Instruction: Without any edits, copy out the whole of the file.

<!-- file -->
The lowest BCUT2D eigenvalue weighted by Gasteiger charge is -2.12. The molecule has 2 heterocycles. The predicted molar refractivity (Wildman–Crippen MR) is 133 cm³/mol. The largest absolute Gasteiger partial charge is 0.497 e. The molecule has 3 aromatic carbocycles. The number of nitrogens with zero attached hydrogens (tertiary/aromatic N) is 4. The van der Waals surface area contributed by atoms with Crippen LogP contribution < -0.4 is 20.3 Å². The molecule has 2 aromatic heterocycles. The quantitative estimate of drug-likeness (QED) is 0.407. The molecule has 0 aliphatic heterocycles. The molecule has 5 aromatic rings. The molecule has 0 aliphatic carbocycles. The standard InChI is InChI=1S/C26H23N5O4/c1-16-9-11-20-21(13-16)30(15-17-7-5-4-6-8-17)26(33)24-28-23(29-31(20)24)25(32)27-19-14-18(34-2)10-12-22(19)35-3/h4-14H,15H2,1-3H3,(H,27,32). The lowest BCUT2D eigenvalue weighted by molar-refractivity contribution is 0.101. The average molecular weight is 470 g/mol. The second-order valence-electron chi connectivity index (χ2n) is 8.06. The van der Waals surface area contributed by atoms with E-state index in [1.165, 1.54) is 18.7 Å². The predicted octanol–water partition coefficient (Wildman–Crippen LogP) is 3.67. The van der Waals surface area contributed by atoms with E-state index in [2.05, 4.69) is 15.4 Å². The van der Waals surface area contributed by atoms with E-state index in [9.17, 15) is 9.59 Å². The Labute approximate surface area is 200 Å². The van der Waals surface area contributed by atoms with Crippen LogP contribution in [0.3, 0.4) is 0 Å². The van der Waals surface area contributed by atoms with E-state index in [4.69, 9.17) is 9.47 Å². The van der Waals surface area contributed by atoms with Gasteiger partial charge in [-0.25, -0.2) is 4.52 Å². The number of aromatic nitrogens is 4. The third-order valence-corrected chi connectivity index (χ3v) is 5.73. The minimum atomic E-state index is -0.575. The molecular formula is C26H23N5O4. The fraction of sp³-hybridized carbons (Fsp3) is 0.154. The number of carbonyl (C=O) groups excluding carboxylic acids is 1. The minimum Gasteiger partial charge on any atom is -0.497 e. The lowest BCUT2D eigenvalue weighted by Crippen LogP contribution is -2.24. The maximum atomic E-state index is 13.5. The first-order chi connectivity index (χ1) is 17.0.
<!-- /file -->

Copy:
The lowest BCUT2D eigenvalue weighted by Gasteiger charge is -2.12. The molecule has 2 heterocycles. The predicted molar refractivity (Wildman–Crippen MR) is 133 cm³/mol. The largest absolute Gasteiger partial charge is 0.497 e. The molecule has 3 aromatic carbocycles. The number of nitrogens with zero attached hydrogens (tertiary/aromatic N) is 4. The van der Waals surface area contributed by atoms with Crippen LogP contribution < -0.4 is 20.3 Å². The molecule has 2 aromatic heterocycles. The quantitative estimate of drug-likeness (QED) is 0.407. The molecule has 0 aliphatic heterocycles. The molecule has 5 aromatic rings. The molecule has 0 aliphatic carbocycles. The standard InChI is InChI=1S/C26H23N5O4/c1-16-9-11-20-21(13-16)30(15-17-7-5-4-6-8-17)26(33)24-28-23(29-31(20)24)25(32)27-19-14-18(34-2)10-12-22(19)35-3/h4-14H,15H2,1-3H3,(H,27,32). The lowest BCUT2D eigenvalue weighted by molar-refractivity contribution is 0.101. The average molecular weight is 470 g/mol. The second-order valence-electron chi connectivity index (χ2n) is 8.06. The van der Waals surface area contributed by atoms with E-state index in [1.165, 1.54) is 18.7 Å². The predicted octanol–water partition coefficient (Wildman–Crippen LogP) is 3.67. The van der Waals surface area contributed by atoms with E-state index in [2.05, 4.69) is 15.4 Å². The van der Waals surface area contributed by atoms with E-state index in [9.17, 15) is 9.59 Å². The Labute approximate surface area is 200 Å². The van der Waals surface area contributed by atoms with Crippen LogP contribution in [0.3, 0.4) is 0 Å². The van der Waals surface area contributed by atoms with E-state index in [4.69, 9.17) is 9.47 Å². The van der Waals surface area contributed by atoms with Gasteiger partial charge in [-0.25, -0.2) is 4.52 Å². The number of aromatic nitrogens is 4. The third-order valence-corrected chi connectivity index (χ3v) is 5.73. The minimum atomic E-state index is -0.575. The molecular formula is C26H23N5O4. The fraction of sp³-hybridized carbons (Fsp3) is 0.154. The number of carbonyl (C=O) groups excluding carboxylic acids is 1. The minimum Gasteiger partial charge on any atom is -0.497 e. The lowest BCUT2D eigenvalue weighted by Crippen LogP contribution is -2.24. The maximum atomic E-state index is 13.5. The first-order chi connectivity index (χ1) is 17.0.